« السابقةمتابعة »
LINES ON THE GRAVE OF A CHILD.
Он, sweet my baby! liest thou here,
Ah, no! within this silent tomb
Oh, sweet my baby! round thy brow
The yew was green,—
I have a flower, that press'd the mouth
Although its leaves look pale and dry,
Oh, sweet my baby! is thine head
Oh, changed the hour since thou didst rest
Oh! can I e'er forget the kiss
May'st thou repay that kiss to me
high placed in Smithfield.-CHURCHILL.
THE labour we delight in is precisely that which has seldom been selected by critics of a common order; it is the labour of tracing merit to its farthest recesses, of evincing its claims, and procuring its reward. The prosecution of this object hath exposed us more than once to the fury of the bigoted and the ignorant, and even writers of clear comprehension and sound probity have sometimes quarrelled with our motives, and disputed our deductions. This, however, may be explained by the words of honest Brantome: Que c'est d'avoir affaire à une langue et plume venimeuse, qui, quand elle est piquée, n'espargne rien. Such, at least, is the solution that experience has taught us to admit, and that anger, for we cannot conceal our feelings, excites us to apply.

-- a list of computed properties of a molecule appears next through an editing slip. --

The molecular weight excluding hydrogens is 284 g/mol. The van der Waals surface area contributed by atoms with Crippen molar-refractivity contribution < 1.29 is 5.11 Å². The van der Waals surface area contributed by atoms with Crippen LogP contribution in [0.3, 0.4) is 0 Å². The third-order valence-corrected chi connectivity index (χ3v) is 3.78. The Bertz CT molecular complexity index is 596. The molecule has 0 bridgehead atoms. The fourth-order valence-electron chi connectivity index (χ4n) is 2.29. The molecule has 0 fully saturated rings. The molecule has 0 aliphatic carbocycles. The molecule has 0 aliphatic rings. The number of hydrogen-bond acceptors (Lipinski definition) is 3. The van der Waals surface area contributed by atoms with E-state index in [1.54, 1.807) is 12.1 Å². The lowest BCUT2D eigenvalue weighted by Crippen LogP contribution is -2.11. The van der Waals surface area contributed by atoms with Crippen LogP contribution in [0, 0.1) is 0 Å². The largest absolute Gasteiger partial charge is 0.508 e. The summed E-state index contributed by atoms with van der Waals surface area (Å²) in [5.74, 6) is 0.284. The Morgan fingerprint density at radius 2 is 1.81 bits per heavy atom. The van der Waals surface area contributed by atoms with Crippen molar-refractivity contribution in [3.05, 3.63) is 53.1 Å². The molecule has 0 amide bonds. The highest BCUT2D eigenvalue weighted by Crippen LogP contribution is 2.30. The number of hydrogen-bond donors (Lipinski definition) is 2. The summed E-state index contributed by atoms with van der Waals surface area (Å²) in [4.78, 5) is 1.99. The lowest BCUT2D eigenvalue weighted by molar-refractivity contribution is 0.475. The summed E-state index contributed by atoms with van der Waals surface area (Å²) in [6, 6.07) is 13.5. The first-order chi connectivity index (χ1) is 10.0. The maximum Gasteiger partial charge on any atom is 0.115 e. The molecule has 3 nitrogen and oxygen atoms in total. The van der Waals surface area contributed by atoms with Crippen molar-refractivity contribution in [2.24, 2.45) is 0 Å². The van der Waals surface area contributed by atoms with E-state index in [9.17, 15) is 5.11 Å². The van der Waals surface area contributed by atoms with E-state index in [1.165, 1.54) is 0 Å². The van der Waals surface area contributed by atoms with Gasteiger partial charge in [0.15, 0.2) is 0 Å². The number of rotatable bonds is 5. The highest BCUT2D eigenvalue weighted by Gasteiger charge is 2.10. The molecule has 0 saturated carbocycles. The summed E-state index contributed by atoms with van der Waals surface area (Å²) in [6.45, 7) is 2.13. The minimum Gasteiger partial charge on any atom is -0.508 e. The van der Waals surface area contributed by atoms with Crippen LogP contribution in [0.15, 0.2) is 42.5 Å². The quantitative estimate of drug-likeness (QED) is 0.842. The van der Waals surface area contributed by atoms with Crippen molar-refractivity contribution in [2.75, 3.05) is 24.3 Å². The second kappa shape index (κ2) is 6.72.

In pursuance of this system, we went on Wednesday, the 6th of September, to Richardson's theatrical establishment in Bartholomew Fair, and we should falsify every notion with which the gaiety, splendour, and elegance of that delightful resort has impressed us, if we were to refrain from bestowing our enthusiastic approbation upon the taste and spirit with which its entertainments were pervaded. The liberal, acute, and enterprising Lessee of this concern had announced an entire "change of performance each day;" but owing to the truly electrical effect of the pieces originally produced, the public voice necessitated their repetition, and for eight-and-forty hours they were suffered to pursue their triumphant career of success, without abatement or interruption.